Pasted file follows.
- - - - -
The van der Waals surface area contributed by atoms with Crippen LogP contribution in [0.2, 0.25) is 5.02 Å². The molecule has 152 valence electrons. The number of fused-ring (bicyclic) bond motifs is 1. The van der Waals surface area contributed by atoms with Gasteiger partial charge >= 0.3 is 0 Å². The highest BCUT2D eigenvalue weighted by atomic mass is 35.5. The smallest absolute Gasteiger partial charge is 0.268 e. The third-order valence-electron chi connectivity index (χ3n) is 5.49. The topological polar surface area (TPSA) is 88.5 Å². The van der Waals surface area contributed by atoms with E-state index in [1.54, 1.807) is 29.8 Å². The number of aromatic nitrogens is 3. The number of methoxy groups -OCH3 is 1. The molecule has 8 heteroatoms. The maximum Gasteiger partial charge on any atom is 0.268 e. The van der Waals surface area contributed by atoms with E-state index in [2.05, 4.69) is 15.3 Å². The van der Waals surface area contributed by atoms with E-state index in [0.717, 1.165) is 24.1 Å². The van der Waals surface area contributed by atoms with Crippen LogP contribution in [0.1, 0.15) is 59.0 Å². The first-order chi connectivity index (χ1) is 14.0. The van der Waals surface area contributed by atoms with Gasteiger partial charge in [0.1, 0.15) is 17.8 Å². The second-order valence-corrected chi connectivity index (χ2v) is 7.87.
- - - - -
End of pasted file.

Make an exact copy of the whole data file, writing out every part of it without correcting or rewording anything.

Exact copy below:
The van der Waals surface area contributed by atoms with Crippen LogP contribution in [0.2, 0.25) is 5.02 Å². The molecule has 152 valence electrons. The number of fused-ring (bicyclic) bond motifs is 1. The van der Waals surface area contributed by atoms with Gasteiger partial charge >= 0.3 is 0 Å². The highest BCUT2D eigenvalue weighted by atomic mass is 35.5. The smallest absolute Gasteiger partial charge is 0.268 e. The third-order valence-electron chi connectivity index (χ3n) is 5.49. The topological polar surface area (TPSA) is 88.5 Å². The van der Waals surface area contributed by atoms with E-state index in [1.54, 1.807) is 29.8 Å². The number of aromatic nitrogens is 3. The number of methoxy groups -OCH3 is 1. The molecule has 8 heteroatoms. The maximum Gasteiger partial charge on any atom is 0.268 e. The van der Waals surface area contributed by atoms with E-state index in [2.05, 4.69) is 15.3 Å². The van der Waals surface area contributed by atoms with E-state index in [0.717, 1.165) is 24.1 Å². The van der Waals surface area contributed by atoms with Crippen LogP contribution in [0.1, 0.15) is 59.0 Å². The first-order chi connectivity index (χ1) is 14.0. The van der Waals surface area contributed by atoms with Gasteiger partial charge in [0.1, 0.15) is 17.8 Å². The second-order valence-corrected chi connectivity index (χ2v) is 7.87.